The Skywalker Saga’s fresh approach has largely worked for the better. A new tighter third-person camera brings the player much closer to the action. It's a move that matches the evolution in the game's combat: characters with blasters can now take cover behind ever rebuildable walls to shoot enemies — although it's rarely something to worry about — whilst Jedi can utilise the new combo system for flashy takedowns. It’s a welcome move away from a LEGO game being little more than a simplistic action-platformer and one that is executed really well.
While different characters' methods might vary, everything eventually turns to studs in a fit of anarchic silliness. Very little strategy is required in any of the game’s forty or so missions (and beyond). That said, I appreciated the different routes through certain sections to allow for alternative play styles on second visits.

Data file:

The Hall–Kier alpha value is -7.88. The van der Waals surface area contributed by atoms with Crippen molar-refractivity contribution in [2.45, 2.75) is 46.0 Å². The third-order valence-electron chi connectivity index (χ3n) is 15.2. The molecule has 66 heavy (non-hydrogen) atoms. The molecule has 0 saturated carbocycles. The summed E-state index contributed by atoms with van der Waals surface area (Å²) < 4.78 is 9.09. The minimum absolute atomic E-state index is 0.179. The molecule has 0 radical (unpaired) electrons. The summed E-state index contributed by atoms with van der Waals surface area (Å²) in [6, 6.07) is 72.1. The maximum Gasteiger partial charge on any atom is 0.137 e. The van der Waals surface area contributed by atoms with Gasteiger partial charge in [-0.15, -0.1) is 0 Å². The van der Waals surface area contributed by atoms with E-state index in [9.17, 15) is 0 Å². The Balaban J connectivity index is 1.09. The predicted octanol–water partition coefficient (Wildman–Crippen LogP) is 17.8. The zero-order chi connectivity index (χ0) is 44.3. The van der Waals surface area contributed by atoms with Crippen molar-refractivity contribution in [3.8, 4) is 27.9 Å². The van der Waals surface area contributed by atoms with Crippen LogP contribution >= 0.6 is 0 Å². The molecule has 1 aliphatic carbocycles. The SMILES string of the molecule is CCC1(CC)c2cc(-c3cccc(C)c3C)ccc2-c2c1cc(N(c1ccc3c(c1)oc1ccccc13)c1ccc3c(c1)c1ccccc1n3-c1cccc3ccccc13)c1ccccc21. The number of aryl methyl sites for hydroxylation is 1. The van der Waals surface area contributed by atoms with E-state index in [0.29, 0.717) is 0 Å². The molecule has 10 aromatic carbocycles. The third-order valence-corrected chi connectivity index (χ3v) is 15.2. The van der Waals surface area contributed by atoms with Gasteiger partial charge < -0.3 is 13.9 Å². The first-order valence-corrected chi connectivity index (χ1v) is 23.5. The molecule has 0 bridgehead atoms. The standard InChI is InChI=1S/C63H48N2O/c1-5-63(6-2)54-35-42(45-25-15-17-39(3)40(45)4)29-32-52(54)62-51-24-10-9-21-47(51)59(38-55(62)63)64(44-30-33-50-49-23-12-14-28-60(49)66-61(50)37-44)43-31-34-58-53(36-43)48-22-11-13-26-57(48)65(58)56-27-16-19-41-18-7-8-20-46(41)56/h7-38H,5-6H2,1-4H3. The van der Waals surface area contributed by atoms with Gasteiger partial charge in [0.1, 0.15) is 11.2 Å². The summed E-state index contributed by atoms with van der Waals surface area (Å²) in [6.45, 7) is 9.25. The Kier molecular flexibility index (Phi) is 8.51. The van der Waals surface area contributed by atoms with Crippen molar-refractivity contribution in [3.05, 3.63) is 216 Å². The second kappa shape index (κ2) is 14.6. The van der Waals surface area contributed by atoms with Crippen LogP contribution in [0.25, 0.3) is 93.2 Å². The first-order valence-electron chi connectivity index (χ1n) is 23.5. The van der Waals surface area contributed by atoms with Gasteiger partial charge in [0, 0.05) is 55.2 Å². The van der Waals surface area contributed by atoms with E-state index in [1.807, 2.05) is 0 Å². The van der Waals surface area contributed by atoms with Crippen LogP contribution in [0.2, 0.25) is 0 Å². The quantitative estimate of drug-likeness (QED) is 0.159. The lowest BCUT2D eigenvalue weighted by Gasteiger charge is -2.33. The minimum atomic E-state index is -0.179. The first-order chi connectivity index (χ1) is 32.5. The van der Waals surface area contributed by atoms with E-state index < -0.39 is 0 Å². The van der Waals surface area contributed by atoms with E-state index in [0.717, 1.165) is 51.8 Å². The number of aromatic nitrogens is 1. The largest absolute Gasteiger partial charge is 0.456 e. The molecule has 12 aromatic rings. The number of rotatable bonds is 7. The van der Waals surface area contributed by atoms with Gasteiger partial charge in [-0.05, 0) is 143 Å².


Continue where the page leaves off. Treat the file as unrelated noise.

In my time, I played as everyone from lightsaber-wielding Jedi to bounty hunters packing more heat than Tatooine in summer, and with 300+ characters to unlock there's everyone else in between too. Alas, the introduction of character classes does little to influence gameplay aside from offering a special move or action every once in a while. Similarly, you can unlock new features for each class but this too felt redundant. It's one of the many areas in which LEGO Star Wars: The Skywalker Saga has implemented new features buried in menus that feel far too busy and filled with things that have changed for the sake of change. The core unlockable system has also had a similar overhaul, becoming more incremental, but they're also of far more use than the class-based unlocks.
Unlocks are achieved with Kyber bricks – another clever play on Star Wars lore – and you'll receive these for completing any of the game’s abundance of challenges or goals in the story missions or as a reward for finishing a side quest. There's a ridiculous amount scattered throughout the game and it'll take multiple runs and plenty of exploration to get them all.